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Study Links Childhood Obesity to BPA


Bisphenol A, or BPA, the organic compound used in plastic food and water containers, has repeatedly come under fire for safety concerns. Now there is one more head-scratcher of a data point that parents should know about: the estrogen-like chemical may be making our kids fat, new research suggests.

Not all kids, however. Just white kids.

Consumer groups and public health officials have in recent years pointed to mounting evidence that BPA readily accumulates in the body's fat stores and can disrupt hormones that play crucial roles in sexual development, energy use and fat deposition. A 2010 report from the United States Food and Drug Administration (FDA) warned of possible hazards to fetuses, infants, and young children. The use of BPA was banned in baby baby bottles in the US this year.

Now in a new study of nearly 3,000 children and teens, researchers found that kids with the highest levels of BPA in their urine were 2.6 times more likely to be obese compared to those with low levels of the chemical. However, the link was only statistically significant for caucasian children and adolescents. Connections between the highest levels of BPA and obesity weren’t found in black or Hispanic youngsters, according to researchers.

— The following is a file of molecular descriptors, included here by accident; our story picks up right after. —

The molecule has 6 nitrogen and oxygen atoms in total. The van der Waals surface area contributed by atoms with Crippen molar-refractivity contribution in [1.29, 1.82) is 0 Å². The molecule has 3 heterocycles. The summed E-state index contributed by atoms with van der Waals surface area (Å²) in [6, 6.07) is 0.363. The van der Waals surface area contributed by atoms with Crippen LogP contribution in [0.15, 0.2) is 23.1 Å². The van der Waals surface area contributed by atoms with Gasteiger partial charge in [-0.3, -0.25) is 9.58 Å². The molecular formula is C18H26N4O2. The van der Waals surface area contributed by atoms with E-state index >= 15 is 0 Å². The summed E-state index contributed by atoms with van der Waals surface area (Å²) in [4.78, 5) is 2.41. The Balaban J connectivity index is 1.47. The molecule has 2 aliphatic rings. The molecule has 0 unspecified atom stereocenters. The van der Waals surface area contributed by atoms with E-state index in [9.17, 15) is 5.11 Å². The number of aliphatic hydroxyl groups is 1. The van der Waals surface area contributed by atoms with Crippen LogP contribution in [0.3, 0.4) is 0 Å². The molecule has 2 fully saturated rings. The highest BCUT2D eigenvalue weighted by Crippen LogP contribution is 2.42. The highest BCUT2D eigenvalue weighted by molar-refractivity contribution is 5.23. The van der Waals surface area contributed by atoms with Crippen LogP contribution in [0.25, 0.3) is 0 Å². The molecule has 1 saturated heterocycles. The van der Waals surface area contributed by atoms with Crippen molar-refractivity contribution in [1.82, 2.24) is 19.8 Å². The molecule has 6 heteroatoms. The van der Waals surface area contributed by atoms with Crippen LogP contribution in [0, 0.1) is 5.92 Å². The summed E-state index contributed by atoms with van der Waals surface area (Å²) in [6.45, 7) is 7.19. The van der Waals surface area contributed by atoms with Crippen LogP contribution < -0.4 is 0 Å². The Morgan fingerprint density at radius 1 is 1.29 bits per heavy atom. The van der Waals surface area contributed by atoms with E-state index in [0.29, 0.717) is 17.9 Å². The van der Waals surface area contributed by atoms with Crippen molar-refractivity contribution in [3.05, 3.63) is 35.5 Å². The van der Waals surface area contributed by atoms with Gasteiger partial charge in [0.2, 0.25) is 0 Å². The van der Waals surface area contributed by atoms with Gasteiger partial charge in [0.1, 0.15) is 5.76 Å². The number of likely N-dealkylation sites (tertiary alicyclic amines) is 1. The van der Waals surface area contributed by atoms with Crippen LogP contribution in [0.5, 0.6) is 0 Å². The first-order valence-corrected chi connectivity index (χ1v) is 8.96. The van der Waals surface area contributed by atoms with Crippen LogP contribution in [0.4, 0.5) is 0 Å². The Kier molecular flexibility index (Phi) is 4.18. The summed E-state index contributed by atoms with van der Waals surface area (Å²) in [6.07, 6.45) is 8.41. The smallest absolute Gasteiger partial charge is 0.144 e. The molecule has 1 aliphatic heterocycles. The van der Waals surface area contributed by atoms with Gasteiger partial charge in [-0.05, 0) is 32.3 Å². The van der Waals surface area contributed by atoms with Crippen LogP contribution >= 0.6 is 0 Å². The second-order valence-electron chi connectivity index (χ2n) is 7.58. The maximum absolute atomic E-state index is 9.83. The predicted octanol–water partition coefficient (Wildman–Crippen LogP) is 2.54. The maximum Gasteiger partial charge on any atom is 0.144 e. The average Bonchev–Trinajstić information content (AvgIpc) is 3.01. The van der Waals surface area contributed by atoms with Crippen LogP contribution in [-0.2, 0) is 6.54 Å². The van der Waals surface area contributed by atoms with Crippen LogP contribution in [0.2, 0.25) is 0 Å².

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In the report, published in the latest issue of the Journal of the American Medical Association, researchers clarify that their findings don't prove that BPA causes weight gain. There are many other factors that contribute to childhood obesity, most notably an unhealthy diet and low levels of physical activity.

Researchers aren't completely clear on what's going on here. Experimental studies have shown that BPA can make fat cells bigger. The chemical also has been shown to inhibit a hormone called adiponectin, which is involved in lowering heart disease risk. Because BPA is actually a weak synthetic estrogen, the chemical may also disrupt the balance of estrogen and testosterone, which may adversely affect caloric balance.   

Deemed safe in adults in low levels, BPA has been used in food packaging, metal can linings, and medical goods since the 1960s, and traces of the chemical can be found in most Americans. 

Do you pay attention to which products contain BPA when shopping for your kids? Let us know